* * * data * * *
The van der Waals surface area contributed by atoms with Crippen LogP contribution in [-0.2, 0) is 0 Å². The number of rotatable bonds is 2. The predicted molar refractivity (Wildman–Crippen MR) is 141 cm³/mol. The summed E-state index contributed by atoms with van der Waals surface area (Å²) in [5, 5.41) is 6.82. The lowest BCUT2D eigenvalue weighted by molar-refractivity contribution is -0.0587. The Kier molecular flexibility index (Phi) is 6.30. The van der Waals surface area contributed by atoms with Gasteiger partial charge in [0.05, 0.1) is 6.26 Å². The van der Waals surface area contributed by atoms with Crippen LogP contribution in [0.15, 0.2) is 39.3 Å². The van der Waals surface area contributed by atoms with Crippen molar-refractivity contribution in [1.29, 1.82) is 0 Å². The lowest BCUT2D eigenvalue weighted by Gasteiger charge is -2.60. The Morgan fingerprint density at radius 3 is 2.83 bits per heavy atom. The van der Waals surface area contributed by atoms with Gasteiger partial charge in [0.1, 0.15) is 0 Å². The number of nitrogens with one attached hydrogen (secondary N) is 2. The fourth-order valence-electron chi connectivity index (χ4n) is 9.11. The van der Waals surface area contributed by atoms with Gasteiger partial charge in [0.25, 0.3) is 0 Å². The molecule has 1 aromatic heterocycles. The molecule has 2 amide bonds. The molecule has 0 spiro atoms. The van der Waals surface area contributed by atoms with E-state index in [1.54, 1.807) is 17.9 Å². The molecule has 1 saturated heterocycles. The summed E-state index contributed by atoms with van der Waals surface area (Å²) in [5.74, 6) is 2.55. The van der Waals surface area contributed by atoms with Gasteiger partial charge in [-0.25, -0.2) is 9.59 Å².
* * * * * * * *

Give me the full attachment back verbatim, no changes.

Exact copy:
The van der Waals surface area contributed by atoms with Crippen LogP contribution in [-0.2, 0) is 0 Å². The number of rotatable bonds is 2. The predicted molar refractivity (Wildman–Crippen MR) is 141 cm³/mol. The summed E-state index contributed by atoms with van der Waals surface area (Å²) in [5, 5.41) is 6.82. The lowest BCUT2D eigenvalue weighted by molar-refractivity contribution is -0.0587. The Kier molecular flexibility index (Phi) is 6.30. The van der Waals surface area contributed by atoms with Gasteiger partial charge in [0.05, 0.1) is 6.26 Å². The van der Waals surface area contributed by atoms with Crippen LogP contribution in [0.15, 0.2) is 39.3 Å². The van der Waals surface area contributed by atoms with Crippen molar-refractivity contribution in [1.29, 1.82) is 0 Å². The lowest BCUT2D eigenvalue weighted by Gasteiger charge is -2.60. The Morgan fingerprint density at radius 3 is 2.83 bits per heavy atom. The van der Waals surface area contributed by atoms with Gasteiger partial charge in [0.1, 0.15) is 0 Å². The number of nitrogens with one attached hydrogen (secondary N) is 2. The fourth-order valence-electron chi connectivity index (χ4n) is 9.11. The van der Waals surface area contributed by atoms with Gasteiger partial charge in [0.25, 0.3) is 0 Å². The molecule has 1 aromatic heterocycles. The molecule has 2 amide bonds. The molecule has 0 spiro atoms. The van der Waals surface area contributed by atoms with E-state index in [1.54, 1.807) is 17.9 Å². The molecule has 1 saturated heterocycles. The summed E-state index contributed by atoms with van der Waals surface area (Å²) in [5.74, 6) is 2.55. The van der Waals surface area contributed by atoms with Gasteiger partial charge in [-0.25, -0.2) is 9.59 Å².